When I started this weblog, I really had no idea where I would be going with it. It has worked out to be something of a learning experience, a work in progress, and a humbling one at that. One thing I've picked up is that keeping a weblog is actually pretty hard, like every kind of writing.

Not that there's anything complicated about actually signing up for a blog, and typing your thoughts. What's difficult is coming up with something that isn't already being said someplace else over and over and over, and actually saying something worth reading. What I've dicovered is that you have a choice between shooting for a very wide readership, or settling for a small personal readership of friends and the occasional random web surfer. The second is where I've wound up, and I'm pretty pleased with that.

One observation I can't help making is that the blogosphere itself can be charitably described as self-referential. Another is that it is a form of communication decidedly lacking in civility, I think for some of the same reasons as the roadway. There is a thin membrane of anonymity between you and the people you're communicating with. Also, there's the ACPOTI syndrome--Anyone Can Post On The Internet. Any crank with a computer can log on and rant, and they do.

So, None the Wiser is just another rant in one big rant factory. That's the biggest weakness I can see, other than the low quality of the writing here. The other is the low volume of postings, which are a direct result of both my own laziness and lack of originality.

What's been positive has been the rather undeserved recognition I've gotten from fellow bloggers such as Tex and Dave. Also, it's given me a chance to sharpen my own sense of intellectual honesty. Until you've written an opinion that is available for billions of people to read and dissect, and subsequently to either accept or reject, you have no idea what kind of care it requires.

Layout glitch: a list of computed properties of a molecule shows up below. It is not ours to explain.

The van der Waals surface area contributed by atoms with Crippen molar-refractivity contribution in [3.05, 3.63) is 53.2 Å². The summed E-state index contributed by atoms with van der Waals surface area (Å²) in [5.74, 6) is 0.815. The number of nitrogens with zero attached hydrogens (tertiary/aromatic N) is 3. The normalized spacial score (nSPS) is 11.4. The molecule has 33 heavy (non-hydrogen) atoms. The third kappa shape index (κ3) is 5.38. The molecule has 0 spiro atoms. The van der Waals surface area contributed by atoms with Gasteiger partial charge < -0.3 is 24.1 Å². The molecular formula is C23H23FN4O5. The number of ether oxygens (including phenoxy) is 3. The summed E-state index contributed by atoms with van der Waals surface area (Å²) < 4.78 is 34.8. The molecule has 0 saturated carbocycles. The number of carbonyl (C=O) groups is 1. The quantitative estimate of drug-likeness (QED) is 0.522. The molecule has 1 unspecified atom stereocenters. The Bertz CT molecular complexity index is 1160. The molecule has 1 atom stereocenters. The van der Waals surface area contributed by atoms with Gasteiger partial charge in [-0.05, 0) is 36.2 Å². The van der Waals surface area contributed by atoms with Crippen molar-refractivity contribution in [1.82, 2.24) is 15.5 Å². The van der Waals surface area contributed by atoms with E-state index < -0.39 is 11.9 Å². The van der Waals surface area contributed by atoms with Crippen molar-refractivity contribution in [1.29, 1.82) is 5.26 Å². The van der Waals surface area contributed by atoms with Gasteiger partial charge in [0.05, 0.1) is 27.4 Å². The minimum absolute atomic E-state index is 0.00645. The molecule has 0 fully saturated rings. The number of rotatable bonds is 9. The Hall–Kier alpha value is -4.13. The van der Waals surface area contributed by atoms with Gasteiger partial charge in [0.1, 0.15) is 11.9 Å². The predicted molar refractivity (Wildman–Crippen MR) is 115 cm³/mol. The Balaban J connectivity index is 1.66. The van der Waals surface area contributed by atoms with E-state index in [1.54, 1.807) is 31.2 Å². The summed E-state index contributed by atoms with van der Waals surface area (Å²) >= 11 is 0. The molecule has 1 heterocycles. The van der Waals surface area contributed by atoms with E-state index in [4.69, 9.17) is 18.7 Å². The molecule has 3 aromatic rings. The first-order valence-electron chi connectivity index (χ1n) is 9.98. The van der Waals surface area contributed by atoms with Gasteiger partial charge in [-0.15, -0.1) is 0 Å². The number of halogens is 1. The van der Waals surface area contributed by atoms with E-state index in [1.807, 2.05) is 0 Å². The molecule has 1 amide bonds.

So what now? I'm pretty happy with NTW, but I think what it really needs is an injection of more casual topics that aren't being covered relentlessly by thousands of other blogs.

Secondly, I could use some promotion from more successful blogs such as Instapundit and Mean Mr. Mustard. This would increase the pressure on me to stay on top of my game, as well as provide an incentive for others to give me some feedback. So I'm presently hatching a plot to trick them into doing just that, but it's slow going. They're both very bright and have few obvious vices for me to exploit. All in good time, though.

In the meantime, look for a sprinkle of less-weighty commentary on NTW, as well as some more that personal "slice-of-life" garbage that has made Rachel Lucas such a blog starlet.

More later.

 
Tackling the Burning Questions, As Always

The Master of Trite himself, Jonah Goldberg, asks the question on everyone's mind lately:

Is Dr. Strange gay?

Tuesday, July 08, 2003
 
Like a Rotten Limb...

The right seems to be jettisoning its bemused tolerance of Ann Coulter's, um, lively invective. When you're too blinkered even for David Horowitz, you've just sailed to the extreme rightward longitude of American political thought.

Sadly (and I only think this is sad because of Coulter's conspicuous wit), Ann's latest book, Treason, is evidently a work of sloppy and self-serving historical revisionism of the lowest order. Fortunately for the rest of us, the respectable right is busily savaging it.

She seems determined, even in her attempt to bleach the man's reputation, to make the exact same errors as Joe McCarthy, and to discredit anti-Communism all over again. Frankly, I wish she and Michael Savage would just elope to Pyongyang or something.